Live from London: Inside the Opening Ceremony Production with CTV, Done and Dusted

The London Olympics opening ceremony last Friday proved to be a source of pride for Anglophiles the world over, as the London Organising Committee of the Olympic Games (LOCOG), production company Done and Dusted, CTV Outside Broadcasts, and a cast of thousands (plus Queen Elizabeth) hit all the right notes and all the right technical details in telling the story of a nation and culture that is now at the center of the global sport stage. And the show was not only a celebration of Great Britain but also a celebration of broadcast technology.

The project also tested the mettle of CTV, provider of the technical facilities, as the project came together in the past five months and required kit not only for a gallery that was built into the stadium but also a central apparatus room and an OB unit on hand as a backup.

“Every facility in Europe was already taken up and our trucks were doing Aquatics for NBC, two cricket matches and three golf tournaments,” says Barry Johnstone, CTV OB managing director. “So we came up with a plan to bring in a truck from Live TV, one our partners.”

This year’s ceremony also marked a first as the artistic portion of the event was not produced by OBS. Instead, OBS focused on the ceremonial portion of the program and the two production feeds were weaved together by OBS to become one seamless production.

CTV’s team was led by technical producer Bill Morris, whose tremendous amount of experience in live concert shows came in handy for an event that, at its core, was a massive concert show. And, like all great concert events, rain had to play a part during a cable and infrastructure build out that required a massive amount of fibre given that the stadium circumference is 1 kilometer. In addition the closest camera position was no closer than 200 metres to the compound and the farthest was 750 metres away.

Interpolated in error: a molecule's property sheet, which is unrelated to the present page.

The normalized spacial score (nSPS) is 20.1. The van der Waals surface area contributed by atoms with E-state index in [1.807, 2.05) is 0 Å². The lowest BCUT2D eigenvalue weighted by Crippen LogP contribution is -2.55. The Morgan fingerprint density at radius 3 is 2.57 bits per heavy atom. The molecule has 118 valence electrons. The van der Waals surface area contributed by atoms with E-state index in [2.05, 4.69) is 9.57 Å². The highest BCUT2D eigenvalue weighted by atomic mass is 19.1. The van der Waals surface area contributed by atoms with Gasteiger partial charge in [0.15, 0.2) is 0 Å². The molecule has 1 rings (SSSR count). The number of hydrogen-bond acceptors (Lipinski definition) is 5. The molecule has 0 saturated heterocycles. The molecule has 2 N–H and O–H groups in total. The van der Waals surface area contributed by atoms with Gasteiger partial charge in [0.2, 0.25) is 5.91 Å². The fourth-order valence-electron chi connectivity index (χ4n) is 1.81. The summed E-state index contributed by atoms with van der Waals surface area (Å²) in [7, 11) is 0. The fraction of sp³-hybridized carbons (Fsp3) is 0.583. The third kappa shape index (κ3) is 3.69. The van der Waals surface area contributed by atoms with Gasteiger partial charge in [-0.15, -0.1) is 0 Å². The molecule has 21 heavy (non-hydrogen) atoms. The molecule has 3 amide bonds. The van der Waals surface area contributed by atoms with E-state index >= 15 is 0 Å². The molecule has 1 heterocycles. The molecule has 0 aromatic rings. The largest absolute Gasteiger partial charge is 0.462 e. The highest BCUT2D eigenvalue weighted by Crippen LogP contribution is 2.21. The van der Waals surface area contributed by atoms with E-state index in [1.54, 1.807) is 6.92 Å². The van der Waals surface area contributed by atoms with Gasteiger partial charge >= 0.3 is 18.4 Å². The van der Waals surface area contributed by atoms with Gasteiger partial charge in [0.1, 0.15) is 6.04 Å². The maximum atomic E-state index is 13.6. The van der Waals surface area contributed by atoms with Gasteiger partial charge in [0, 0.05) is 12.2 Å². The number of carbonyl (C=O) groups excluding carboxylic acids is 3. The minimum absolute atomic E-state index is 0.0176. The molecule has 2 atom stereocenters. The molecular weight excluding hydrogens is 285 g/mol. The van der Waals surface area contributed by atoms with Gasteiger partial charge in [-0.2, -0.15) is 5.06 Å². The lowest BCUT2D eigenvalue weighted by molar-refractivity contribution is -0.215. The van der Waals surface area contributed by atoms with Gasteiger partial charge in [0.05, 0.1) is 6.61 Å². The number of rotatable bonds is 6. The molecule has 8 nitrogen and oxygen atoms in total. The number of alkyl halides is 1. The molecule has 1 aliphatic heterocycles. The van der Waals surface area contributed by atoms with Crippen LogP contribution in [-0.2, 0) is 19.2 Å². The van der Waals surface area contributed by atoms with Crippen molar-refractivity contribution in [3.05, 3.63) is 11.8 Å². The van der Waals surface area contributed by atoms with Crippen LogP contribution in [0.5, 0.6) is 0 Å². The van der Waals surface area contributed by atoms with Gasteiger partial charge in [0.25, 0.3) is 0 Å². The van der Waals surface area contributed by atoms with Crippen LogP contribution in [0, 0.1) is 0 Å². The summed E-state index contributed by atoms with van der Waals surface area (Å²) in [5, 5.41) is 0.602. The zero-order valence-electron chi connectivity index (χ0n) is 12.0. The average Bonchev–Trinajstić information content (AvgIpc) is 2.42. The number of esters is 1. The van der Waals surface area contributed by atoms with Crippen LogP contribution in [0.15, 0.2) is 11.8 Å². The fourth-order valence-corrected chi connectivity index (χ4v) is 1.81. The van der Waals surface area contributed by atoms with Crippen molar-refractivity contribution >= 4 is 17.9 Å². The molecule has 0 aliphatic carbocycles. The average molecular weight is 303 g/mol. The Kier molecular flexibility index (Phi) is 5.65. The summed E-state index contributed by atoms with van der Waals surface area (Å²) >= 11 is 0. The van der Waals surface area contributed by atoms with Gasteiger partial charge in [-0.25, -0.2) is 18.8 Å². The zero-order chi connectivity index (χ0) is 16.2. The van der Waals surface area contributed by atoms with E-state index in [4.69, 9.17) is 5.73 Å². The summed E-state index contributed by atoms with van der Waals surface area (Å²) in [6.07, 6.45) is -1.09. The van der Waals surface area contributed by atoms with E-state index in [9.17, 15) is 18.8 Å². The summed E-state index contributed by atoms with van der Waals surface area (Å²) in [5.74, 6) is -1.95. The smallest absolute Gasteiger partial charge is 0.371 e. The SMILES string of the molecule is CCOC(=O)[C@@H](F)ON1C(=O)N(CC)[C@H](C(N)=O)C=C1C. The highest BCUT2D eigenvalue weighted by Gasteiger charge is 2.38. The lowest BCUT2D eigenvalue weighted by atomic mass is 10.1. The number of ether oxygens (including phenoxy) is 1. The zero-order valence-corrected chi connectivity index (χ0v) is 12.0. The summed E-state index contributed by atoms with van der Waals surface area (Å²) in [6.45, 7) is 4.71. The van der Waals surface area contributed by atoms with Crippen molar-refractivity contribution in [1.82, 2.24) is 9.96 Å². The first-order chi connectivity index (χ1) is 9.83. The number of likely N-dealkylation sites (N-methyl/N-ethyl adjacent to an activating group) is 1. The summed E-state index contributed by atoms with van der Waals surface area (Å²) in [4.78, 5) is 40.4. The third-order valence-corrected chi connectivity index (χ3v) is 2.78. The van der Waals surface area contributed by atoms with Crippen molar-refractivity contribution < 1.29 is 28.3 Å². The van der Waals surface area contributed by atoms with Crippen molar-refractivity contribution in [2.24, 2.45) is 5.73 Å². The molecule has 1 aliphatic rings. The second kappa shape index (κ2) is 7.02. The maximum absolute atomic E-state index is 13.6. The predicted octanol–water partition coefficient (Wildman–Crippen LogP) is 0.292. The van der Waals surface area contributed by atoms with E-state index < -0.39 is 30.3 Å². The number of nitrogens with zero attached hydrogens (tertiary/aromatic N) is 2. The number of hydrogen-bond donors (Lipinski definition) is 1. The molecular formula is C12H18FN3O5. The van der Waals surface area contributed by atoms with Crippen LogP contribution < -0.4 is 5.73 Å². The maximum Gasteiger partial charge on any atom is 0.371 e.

“We’ve been dogged by the most appalling summer weather we’ve ever suffered in the UK and the schedules were squeezed  because of the age-old juggle of water and electricity,” says Morris. “But in the past couple of weeks everything was built, ready, and rehearsing began.”

While the editorial content of the ceremony put the focus on the social history of Great Britain the technical side seemed to be a history of camera technology.

“This show is a culmination of every toy I have ever used in entertainment television and all in one place and at one time,” says Morris. “We had aviation with a blimp and multiple helicopters, Strada [camera cranes], Camcat, four Towercams, and Spidercam.”

The Camcat System, from Austria, is a fully remote controlled cable camera system that can cover distances up to 1,000 metres, at any conceivable angle, and at speeds up to 130km/h with maximum stability and smoothness.

“It needs speed because it has no foreground and you need a perspective change in the stadium so it went up to the top of the stadium and back down again,” adds Morris.

The Spidercam System, meanwhile, needed to have its axis points close together as there was a large amount of cable netting over the stadium for the vast amount of staging demands. The total camera complement exceeded 35, including 11 radio camera systems comprised of eight full RF camera systems and three RF-based GoPro Hero 2 cameras that provided some very important point-of-view shots during the ceremony.